Hot Take: Bloomberg Bets Big: Can High Schoolers Heal Healthcare’s Hiring Woes?

The workforce shortage in healthcare continues to surge across the sector. Our aging population’s need for care is growing, and retirement and burnout are driving healthcare workers out of the field. And it’s not just providers — the worker shortage spans a wide range of jobs in healthcare. According to projections from the U.S. Department of Labor, the country will face a shortage of 195,400 nurses by the year 2031, and the number of openings for home health aides and personal health aides will increase 37% by 2028. Unfortunately, there is no silver bullet here for how to solve healthcare’s staffing problem; however, a new program out of Boston that The New York Times reported on has the potential to reframe how we fill jobs in healthcare.

According to the article, Bloomberg Philanthropies is making a $38 million investment in Boston’s public schools. Boston is one of 10 cities where Bloomberg is planning to invest $250 million over five years pairing hospitals with high schools. Through the program, students will earn college credits as they train for careers in nursing, emergency medicine, lab science, medical imaging, and surgery. For the thousands of students who choose to postpone or not pursue college, the program will still prepare them to start full-time jobs when they graduate.
Boston is partnering with the Mass General Brigham health system, which currently has 2,000 job vacancies, according to the article. Howard Wolfson, education program lead at Bloomberg Philanthropies, says, “There’s a growing sense that the value of college has diminished, relative to cost. This should not be construed as anti-college — every kid who wants to go should have the opportunity. But at the same time, we have to acknowledge the reality that, for a lot of kids, college is not an option, or they want to get on with their careers.”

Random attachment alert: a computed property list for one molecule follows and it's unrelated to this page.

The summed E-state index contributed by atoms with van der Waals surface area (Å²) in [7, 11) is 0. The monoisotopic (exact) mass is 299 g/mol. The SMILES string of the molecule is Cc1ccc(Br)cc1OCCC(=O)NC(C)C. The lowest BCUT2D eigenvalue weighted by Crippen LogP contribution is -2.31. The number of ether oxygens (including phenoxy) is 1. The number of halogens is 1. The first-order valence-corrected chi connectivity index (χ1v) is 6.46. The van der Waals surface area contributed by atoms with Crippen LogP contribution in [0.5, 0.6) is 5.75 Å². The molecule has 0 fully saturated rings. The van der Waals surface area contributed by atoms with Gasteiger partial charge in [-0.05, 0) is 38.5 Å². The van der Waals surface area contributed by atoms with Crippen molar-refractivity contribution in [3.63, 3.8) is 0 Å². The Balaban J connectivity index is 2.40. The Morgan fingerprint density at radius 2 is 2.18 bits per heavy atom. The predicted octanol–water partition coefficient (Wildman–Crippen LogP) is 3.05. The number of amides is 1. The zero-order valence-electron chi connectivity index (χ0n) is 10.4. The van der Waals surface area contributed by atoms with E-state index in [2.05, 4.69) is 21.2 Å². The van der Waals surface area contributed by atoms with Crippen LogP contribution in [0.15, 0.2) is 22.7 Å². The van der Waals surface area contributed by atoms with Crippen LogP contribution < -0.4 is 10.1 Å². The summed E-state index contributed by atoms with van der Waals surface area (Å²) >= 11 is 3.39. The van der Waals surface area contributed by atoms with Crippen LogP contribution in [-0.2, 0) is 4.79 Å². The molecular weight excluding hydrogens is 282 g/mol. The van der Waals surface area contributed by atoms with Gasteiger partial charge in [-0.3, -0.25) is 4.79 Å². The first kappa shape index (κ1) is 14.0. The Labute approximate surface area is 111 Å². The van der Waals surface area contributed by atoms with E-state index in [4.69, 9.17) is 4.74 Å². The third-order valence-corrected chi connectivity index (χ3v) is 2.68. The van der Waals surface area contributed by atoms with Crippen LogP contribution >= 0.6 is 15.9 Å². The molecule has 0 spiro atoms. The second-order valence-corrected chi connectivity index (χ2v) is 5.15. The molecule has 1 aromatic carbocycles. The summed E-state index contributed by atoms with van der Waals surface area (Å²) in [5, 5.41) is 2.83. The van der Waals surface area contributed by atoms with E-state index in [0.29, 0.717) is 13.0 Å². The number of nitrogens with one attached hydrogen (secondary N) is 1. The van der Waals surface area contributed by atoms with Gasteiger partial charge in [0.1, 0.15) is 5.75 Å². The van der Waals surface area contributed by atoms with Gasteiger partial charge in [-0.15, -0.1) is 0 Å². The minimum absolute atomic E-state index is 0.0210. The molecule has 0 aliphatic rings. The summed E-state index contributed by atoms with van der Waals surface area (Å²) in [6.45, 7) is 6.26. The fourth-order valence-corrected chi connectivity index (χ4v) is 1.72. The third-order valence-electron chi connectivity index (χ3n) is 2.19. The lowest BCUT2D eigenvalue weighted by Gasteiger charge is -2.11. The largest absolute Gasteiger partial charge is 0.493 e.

Furthermore, more than 90% of students at the high school in Boston that are part of the initiative are Black or Hispanic, and 85% are classified as “high needs,” meaning that they are from low-income households, are multilingual English learners, or have disabilities. The investment from Bloomberg includes money for support such as school social workers and mental health clinicians to ensure each student has access to the tools they need to succeed.

These pathways have long been lacking in healthcare, whether it’s the support that’s missing for clinicians and providers, or the lack of access to higher education that deters so many students from pursuing a field they are interested in. It will be interesting to observe the impact of this initiative over the next few years. This initiative will ideally serve as the blueprint for transformative change in healthcare education and workforce development nationwide.

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What do you see as a solution to the sector’s workforce crisis?


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